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I think there is some misinformation here. As far as I am aware, the point of memory B cells is that they are able to activate without T helper contact, solely based on pathogen contact. Surely if they required T helper contact, the memory response would barely be faster than the initial one. –  Armatus May 7 '13 at 21:09

In short, some of the B-cells (antibody producing lymphocytes) specified to deal with this agent go dormant after the vaccine stimulation -- when the real danger comes, they can proliferate quickly and flood it with new antibodies, also alerting the rest of the immune system.

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MBQ and Rory M have already given decent answers on the "hows" of how the vaccine memory is formed. Now, for some twists:

There are three (general) types of vaccine, all of which are meant to make your body "think" its being infected and provoke an immune response, while at the same time not causing active infection. They are:

  1. Live attenuated. These vaccines are made up of living pathogens that have, through a variety of methods, been rendered essentially harmless. Never the less, they are infecting you. It's a bit like getting into a shootout with people carrying Nerf guns. Good news is, the bullets are foam, but they're still shooting you. The advantages to these vaccines are that, generally speaking, they were easier to make, and because you are infected, you can shed the pathogen back into the environment, spreading the vaccine around a bit. The disadvantage? Sometimes the pathogens de-attenuate, and cause disease.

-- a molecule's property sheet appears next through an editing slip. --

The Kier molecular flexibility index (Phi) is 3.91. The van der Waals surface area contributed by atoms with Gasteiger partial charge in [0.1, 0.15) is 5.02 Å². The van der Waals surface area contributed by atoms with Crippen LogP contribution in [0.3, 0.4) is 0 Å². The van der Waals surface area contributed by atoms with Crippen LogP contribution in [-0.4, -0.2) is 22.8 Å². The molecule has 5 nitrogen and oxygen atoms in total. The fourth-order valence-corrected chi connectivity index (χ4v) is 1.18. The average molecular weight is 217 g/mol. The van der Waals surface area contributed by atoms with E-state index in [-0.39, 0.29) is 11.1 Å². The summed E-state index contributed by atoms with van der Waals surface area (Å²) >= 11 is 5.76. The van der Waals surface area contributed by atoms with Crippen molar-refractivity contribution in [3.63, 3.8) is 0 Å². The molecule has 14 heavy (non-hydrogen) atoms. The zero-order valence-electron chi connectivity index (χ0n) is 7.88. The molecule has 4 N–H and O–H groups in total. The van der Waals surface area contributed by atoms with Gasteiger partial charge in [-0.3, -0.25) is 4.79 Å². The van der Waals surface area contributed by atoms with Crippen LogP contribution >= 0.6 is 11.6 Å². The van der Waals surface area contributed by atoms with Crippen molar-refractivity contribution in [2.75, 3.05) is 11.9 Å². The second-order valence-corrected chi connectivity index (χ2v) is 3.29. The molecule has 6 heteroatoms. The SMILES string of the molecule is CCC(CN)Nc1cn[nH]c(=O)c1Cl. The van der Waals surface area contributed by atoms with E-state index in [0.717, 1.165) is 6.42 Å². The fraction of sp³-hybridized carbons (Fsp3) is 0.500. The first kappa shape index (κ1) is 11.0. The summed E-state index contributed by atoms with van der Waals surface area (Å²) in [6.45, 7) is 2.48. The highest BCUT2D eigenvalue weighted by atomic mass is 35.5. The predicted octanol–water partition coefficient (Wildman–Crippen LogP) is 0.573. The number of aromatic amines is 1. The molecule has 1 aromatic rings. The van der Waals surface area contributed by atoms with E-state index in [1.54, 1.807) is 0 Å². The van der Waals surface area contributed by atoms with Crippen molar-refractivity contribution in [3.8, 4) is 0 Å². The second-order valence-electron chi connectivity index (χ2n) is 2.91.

2. Killed. Dead pathogen - your body responds to the presence of foreign antigens, develops an immune memory, and that's that. You gain safety, but lose the secondary spread of vaccinating attenuated pathogens.
  3. Virus-Like Particles. This is the sexy new class of vaccines, that is both dead and...not real. Synthetically produced, these vaccines (like the HPV vaccine) are both harmless and provoke an immune response, and can be customized - they can have antigens to different strains, etc. that you can't do just with attenuating or killing pathogens in the wild. They're awesome, and brilliant, and expensive as hell to develop and produce.

Once your body "learns" from the vaccine, how well it retains that memory also may vary. Some vaccines provoke a strong immune response, and the pathogen they target is genetically stable enough that you're pretty much set for life. Others, like the chicken pox vaccine, wane over time as your body isn't challenged by new exposures to the pathogen, and needs to be "reupped" now and again by giving you another dose of the vaccine, known as a booster. For some vaccines where your vaccine-triggered immunity may wane over time, we might not bother with a booster because you're now old enough that you're out of danger. The HPV vaccine comes to mind again - we're not sure you're immune for life, but if we can make sure you're immune until say, 65 or 70, it doesn't really matter, because it will take years for cervical cancer from an HPV infection to develop anyway.

Still others target diseases that mutate rapidly enough that your body's memory doesn't last long. The yearly flu vaccine is an example of this. A year after you get your vaccine, you body may "remember" the previous year's strain well enough to fight it off, but that's not the strain of influenza going around that year. This is also a problem for the hypothetical development of an HIV vaccine.